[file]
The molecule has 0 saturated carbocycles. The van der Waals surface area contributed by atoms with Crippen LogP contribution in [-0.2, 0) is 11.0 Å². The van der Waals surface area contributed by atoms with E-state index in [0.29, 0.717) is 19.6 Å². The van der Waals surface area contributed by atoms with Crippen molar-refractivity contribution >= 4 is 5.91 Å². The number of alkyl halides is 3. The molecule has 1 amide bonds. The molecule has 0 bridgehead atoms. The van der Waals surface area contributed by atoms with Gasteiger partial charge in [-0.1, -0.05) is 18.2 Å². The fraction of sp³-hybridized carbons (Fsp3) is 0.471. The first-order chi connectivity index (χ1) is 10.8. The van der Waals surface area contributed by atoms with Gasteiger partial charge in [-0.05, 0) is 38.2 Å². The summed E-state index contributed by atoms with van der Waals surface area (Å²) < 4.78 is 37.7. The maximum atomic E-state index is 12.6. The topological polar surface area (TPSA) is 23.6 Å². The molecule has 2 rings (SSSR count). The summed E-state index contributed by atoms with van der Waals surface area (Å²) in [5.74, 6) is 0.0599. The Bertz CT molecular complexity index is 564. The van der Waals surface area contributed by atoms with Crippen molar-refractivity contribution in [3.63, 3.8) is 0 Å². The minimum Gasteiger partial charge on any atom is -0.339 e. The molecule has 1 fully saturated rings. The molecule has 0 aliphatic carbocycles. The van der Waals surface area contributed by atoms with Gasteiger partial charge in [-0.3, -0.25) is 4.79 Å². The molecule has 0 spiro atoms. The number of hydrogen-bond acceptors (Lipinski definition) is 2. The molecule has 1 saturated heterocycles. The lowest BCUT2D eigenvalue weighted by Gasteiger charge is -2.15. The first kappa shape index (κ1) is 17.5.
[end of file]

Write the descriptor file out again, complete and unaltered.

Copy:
The molecule has 0 saturated carbocycles. The van der Waals surface area contributed by atoms with Crippen LogP contribution in [-0.2, 0) is 11.0 Å². The van der Waals surface area contributed by atoms with E-state index in [0.29, 0.717) is 19.6 Å². The van der Waals surface area contributed by atoms with Crippen molar-refractivity contribution >= 4 is 5.91 Å². The number of alkyl halides is 3. The molecule has 1 amide bonds. The molecule has 0 bridgehead atoms. The van der Waals surface area contributed by atoms with Gasteiger partial charge in [-0.1, -0.05) is 18.2 Å². The fraction of sp³-hybridized carbons (Fsp3) is 0.471. The first-order chi connectivity index (χ1) is 10.8. The van der Waals surface area contributed by atoms with Gasteiger partial charge in [-0.05, 0) is 38.2 Å². The summed E-state index contributed by atoms with van der Waals surface area (Å²) < 4.78 is 37.7. The maximum atomic E-state index is 12.6. The topological polar surface area (TPSA) is 23.6 Å². The molecule has 2 rings (SSSR count). The summed E-state index contributed by atoms with van der Waals surface area (Å²) in [5.74, 6) is 0.0599. The Bertz CT molecular complexity index is 564. The van der Waals surface area contributed by atoms with Crippen molar-refractivity contribution in [3.63, 3.8) is 0 Å². The minimum Gasteiger partial charge on any atom is -0.339 e. The molecule has 1 fully saturated rings. The molecule has 0 aliphatic carbocycles. The van der Waals surface area contributed by atoms with Gasteiger partial charge in [-0.3, -0.25) is 4.79 Å². The molecule has 0 spiro atoms. The number of hydrogen-bond acceptors (Lipinski definition) is 2. The molecule has 1 saturated heterocycles. The lowest BCUT2D eigenvalue weighted by Gasteiger charge is -2.15. The first kappa shape index (κ1) is 17.5.